Acne is a common skin condition that affects individuals of all ages. For many teenagers, it is a rite of passage and a part of growing up. However, what is not talked about as often is that many adults, regardless of age, gender, or background, also struggle with acne. Adult acne, similar to teenage acne, can be incredibly frustrating and uncomfortable, causing distress and impacting one’s self-esteem.
Hair loss results from the gradual destruction of hair follicles. These follicles become dormant and cannot produce new hair or lose their ability to grow. The gradual destruction of hair follicles over a long period can result in permanent hair loss. If you exhibit hair loss symptoms such as thinning hair, baldness, and frequent hair loss, you can try these three actions to restore your hair.
The skin is the body’s largest organ, and its look and feel are easily affected by a myriad of factors that can cause the skin to dry out, which potentially makes it itchy, flaky, or rough. Dry skin is common among people of varying ages and can exhibit as just a patch on one part of your body or, in extreme cases, your entire body.
Internal problems that cause dry skin include underlying conditions such as eczema or psoriasis.
Stress is one of the most persistent and destructive health challenges. In addition to raising your risk of internal health problems, stress can affect your external organ — the skin — in some unattractive and uncomfortable ways.
If you have diabetes, there are numerous signs and symptoms your body will exhibit. Some people are very thirsty, feel very tired, or have blurry vision. Very dry skin can also be a sign of diabetes, along with several other skin-related conditions. If you begin seeing these conditions, it may be time to see your doctor. Look out for these.
1. Acanthosis Nigricans (AN)
What do hormones have to do with your skin? From period-time pimples to perimenopause-related breakouts, hormones are the common culprit behind many cases of female adult acne. If you are ready to stop the breakout cycle, take a look at what you need to know about hormones, acne, and the treatments that work.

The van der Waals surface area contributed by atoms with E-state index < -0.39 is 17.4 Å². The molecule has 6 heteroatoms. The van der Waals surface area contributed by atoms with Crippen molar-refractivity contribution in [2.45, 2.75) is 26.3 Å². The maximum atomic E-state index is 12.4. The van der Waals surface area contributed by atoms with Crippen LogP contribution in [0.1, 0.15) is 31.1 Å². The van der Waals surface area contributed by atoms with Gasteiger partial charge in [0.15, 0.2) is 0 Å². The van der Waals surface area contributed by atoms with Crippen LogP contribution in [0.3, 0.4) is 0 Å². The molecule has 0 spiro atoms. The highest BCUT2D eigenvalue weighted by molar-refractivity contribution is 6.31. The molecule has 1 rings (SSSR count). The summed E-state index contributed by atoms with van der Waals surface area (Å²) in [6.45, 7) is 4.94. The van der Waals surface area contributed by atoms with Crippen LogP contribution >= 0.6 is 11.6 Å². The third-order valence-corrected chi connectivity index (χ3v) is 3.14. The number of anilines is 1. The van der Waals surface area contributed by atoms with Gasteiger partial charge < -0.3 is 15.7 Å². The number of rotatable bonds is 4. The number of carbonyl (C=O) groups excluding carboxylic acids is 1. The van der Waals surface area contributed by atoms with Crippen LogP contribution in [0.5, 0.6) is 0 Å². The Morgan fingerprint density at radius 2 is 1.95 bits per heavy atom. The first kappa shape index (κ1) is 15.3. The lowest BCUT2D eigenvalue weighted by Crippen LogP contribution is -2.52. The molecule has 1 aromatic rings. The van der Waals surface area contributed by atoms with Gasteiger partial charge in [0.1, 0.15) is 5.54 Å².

What Causes Hormonal Breakouts?
Whether you are an adult or a teenager, nothing is as frustrating as waking up to blemishes and pimples on the face. Acne may not be a serious health condition, but it can take a toll on you emotionally and socially.
Some things that cause acne to break out are hormonal fluctuations resulting in excess oil secretion, bacterial infection leading to skin inflammation, or clogged hair follicles. Acne can come in the form of cysts, blackheads, or whiteheads.
Here are several tips to help you keep acne under control.
1. Wash Your Face Properly
Your skin could have sun damage even if you do not have a sunburn. Sun damage can manifest in various ways, and severe sun damage can lead the way to abnormal cells and cancer. All skin types and colors can suffer damage, so no one is immune.
Learn more about how the sun’s ultraviolet light causes sun damage and what you can do to lessen its impact.
Ways the Sun Damages Skin
If your child has a birthmark, you probably don’t have to worry about it. Birthmarks cause few problems. However, one type of birthmark called a hemangioma can have complications. Some hemangiomas could threaten your child’s health if not treated or removed. Read on to learn more about hemangiomas and when they may need treatment.
What Are Hemangiomas?
Hemangiomas are birthmarks with a high concentration of blood vessels. Usually, they exist just under the surface of the skin, but they can swell up above the surface level. They look like bright red spots. Some are evenly round and located in one area, but others are segmented and spread over a larger area. Hemangiomas also occur internally in the throat, lungs, kidneys, brain, although this is rare. Some internal types can be serious.
Your child can have a hemangioma at birth, but most hemangiomas develop in the weeks and months afterward. Once they appear, they go through a rapid growth phase that usually peaks
Some people suffer from brittle nails. This happens when the nails become soft and thin and they break, chip, or split
easily. Brittle nails can be a sign of a severe medical condition such as anemia or hypothyroidism. However, brittle nails
are not a cause for alarm, and a trip to your dermatologist can quickly solve the problem.
The excerpt below provides you with extensive details regarding the cause and management of brittle nails.
Causes of Brittle Nails
There are several reasons why you could have brittle nails.